The retail market may be in a long downturn.
The Hong Kong Consultant and Trading Service Shop Senior Director of CB Richard Ellis, Wan Wan-keung expresses, recent demonstrations have spread across all regions that are unlike the political turmoil in 2014, so the impact on retailers and homeowners is larger. If the current conflict continues, the retail market will likely fall into a long downturn. As for the overall street store rent sharply falling by 10.5% quarter-to-quarter, it is the largest quarterly decline since the first quarter in 1998. Rents in shopping malls are flat, and this company expects the overall rent of street stores to fall by another 5% to 10% within this year.
The retail industry bears the brunt since visitors to Hong Kong disappeared.
Another international property consultant, Savills, also released the Retail Leasing Report of the third quarter yesterday and also pointed out that the Sino-US trade war and recent social unrest have had a devastating impact on the number of visitors to Hong Kong, and the retail industry among many affected industries bears the brunt. It is expected that current market conditions may continue until next year if there is no solution in the near future. This company points out that, the latest retail sales data in August was very severe, which had a greater decline than that during the SARS period in 2003, and the retail sales of luxury goods fell by an average of more than 50% year-on-year. But as people reduce their meals outside, the food and beverage industry has not been spared.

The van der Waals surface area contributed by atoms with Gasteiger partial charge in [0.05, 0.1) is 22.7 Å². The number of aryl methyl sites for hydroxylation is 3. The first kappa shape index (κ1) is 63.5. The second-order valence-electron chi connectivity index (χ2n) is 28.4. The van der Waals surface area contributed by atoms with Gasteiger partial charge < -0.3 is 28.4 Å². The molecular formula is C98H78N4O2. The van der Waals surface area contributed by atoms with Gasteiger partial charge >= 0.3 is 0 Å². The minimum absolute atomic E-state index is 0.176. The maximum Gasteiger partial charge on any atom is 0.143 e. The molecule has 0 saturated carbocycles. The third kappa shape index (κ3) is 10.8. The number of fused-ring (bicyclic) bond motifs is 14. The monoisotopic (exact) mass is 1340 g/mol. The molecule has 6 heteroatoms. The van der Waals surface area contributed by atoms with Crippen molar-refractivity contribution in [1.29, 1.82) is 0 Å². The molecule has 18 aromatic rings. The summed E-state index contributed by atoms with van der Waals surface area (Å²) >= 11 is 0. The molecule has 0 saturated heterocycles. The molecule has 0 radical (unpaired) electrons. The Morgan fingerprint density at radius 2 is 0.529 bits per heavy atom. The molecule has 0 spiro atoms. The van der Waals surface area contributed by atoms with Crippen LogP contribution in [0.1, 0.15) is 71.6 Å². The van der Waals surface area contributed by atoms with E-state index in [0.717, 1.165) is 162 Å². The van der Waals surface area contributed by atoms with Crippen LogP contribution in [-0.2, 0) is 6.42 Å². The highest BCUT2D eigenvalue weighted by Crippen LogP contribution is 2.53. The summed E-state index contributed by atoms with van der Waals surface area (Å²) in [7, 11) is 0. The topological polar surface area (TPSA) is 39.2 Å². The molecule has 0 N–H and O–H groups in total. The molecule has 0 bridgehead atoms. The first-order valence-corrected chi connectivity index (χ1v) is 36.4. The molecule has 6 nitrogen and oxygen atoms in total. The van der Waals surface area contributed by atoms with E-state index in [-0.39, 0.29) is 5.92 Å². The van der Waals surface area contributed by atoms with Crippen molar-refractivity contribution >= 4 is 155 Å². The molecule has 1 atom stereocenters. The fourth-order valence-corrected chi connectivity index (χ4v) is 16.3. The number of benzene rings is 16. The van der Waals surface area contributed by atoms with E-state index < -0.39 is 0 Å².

The rent for street stores in Causeway Bay sharply fell 18% quarter-to-quarter.
In the third quarter, the rents of street shops in all major commercial districts in the Hong Kong Island, Kowloon and the New Territories all experienced double-digit declines, and it was the most serious in Causeway Bay (down 17.5% quarter-to-quarter), mainly due to the closure or severe damage to some shops on weekends and public holidays, also the number of visitors to retail shops had been welcomed by mainland tourists decreased significantly. The street shop rents in Tsim Sha Tsui (down 15% quarter-on-quarter), Mong Kok (down 15% quarter-to-quarter) and Central (down 13.9% quarter-to-quarter) also were recorded by different levels of declines. The overall rental of shopping malls in Hong Kong fell by 14.2% within the quarter, while the rental decline for shopping malls and restaurants in the people's livelihood area such as Tseung Kwan O were relatively smaller, and the retail sales were not much different from that in the previous quarter.